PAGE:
At time of writing it appears as if Chelsea have emerged as champions in the transfer market tug of war over Belgium’s precocious young star Eden Hazard. It has long been the accepted truth that the transfer market tug of war was a by invitation only three-way between Chelsea, Manchester City and Manchester United (rather depressingly my beloved Arsenal didn’t so much fall at the first hurdle as fall off the starting block, smashing their dignified face on the rapidly disappearing heels of the leagues elite.)

Eden Hazard has been one of the very few genuine superstars available on the open market in recent years and the (presumed) failure of Manchester United to secure his signature should come as a crushing blow to the clubs fans.

There can be no doubt that Manchester United are the most successful team of the premier league era, continuously reinventing themselves after losing their star players. To lose the title on goal difference to the ridiculously resourced City with a poor United squad is a feat only achievable via Glaswegian witchcraft. However with the league going to City, and Chelsea back to winning ways with their Champions league victory, both teams now have the champions kudos to go with their infinite resources and United may not be such an attractive option for top young talent any more.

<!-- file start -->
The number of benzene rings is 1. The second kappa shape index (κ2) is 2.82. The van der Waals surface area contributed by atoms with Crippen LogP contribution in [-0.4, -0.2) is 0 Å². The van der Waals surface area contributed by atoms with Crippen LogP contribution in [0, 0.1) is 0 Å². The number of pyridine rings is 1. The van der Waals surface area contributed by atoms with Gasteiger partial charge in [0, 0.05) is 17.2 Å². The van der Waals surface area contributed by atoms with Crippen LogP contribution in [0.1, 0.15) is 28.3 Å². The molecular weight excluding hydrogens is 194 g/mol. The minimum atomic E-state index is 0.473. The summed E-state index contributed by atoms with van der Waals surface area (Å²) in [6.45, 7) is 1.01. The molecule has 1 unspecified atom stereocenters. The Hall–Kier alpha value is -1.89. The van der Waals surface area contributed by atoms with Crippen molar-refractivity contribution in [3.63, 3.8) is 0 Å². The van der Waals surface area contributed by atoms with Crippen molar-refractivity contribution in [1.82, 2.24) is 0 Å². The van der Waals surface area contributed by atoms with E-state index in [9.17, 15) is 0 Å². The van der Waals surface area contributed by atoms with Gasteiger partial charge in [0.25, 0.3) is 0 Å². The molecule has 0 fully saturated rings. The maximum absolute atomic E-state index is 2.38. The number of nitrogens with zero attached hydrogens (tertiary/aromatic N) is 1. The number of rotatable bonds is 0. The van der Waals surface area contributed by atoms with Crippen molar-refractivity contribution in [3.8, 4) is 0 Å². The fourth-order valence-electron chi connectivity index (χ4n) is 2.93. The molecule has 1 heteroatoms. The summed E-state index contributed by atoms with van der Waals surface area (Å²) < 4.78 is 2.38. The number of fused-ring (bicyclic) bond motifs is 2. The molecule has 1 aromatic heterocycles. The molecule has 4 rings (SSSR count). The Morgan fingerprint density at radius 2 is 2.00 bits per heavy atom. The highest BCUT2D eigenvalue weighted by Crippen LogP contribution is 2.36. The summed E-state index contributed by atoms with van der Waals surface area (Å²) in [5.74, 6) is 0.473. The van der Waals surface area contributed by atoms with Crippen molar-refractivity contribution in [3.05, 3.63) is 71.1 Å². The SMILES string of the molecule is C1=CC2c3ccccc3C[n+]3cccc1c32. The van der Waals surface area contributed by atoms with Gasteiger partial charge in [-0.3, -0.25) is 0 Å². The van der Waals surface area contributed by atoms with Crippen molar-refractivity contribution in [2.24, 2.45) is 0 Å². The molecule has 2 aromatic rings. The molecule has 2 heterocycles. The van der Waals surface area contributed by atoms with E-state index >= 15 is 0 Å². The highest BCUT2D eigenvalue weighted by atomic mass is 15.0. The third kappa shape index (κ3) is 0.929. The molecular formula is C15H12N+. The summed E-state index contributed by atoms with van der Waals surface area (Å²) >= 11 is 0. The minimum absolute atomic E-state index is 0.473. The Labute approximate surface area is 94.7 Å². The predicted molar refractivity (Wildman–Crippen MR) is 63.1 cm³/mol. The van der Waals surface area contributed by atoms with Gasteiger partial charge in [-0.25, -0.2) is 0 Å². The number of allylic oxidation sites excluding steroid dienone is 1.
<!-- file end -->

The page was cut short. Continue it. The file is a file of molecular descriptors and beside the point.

The popular assumption that United would be an ideal destination due to guaranteed playing time also has to be questioned. If you look at the breakthrough stars of recent United seasons in Nani, Berbatov and Hernandez, all three have found their opportunities limited recently. With Nani facing fierce competition on the right wing from the excellent Valencia, Chicharito sharing the lone striker role with Welbeck and finally Berbatov, a £30 million pound signing, falling from league top scorer to a largely unused substitute.

The fact that Paul Scholes, at 37, was able to effortlessly emerge from his pasty ginger cocoon of retirement and become the “beautiful” butterfly of United’s midfield shows just how desperately United need to invest in quality talent. Whether they can still attract the best in Europe remains to be seen.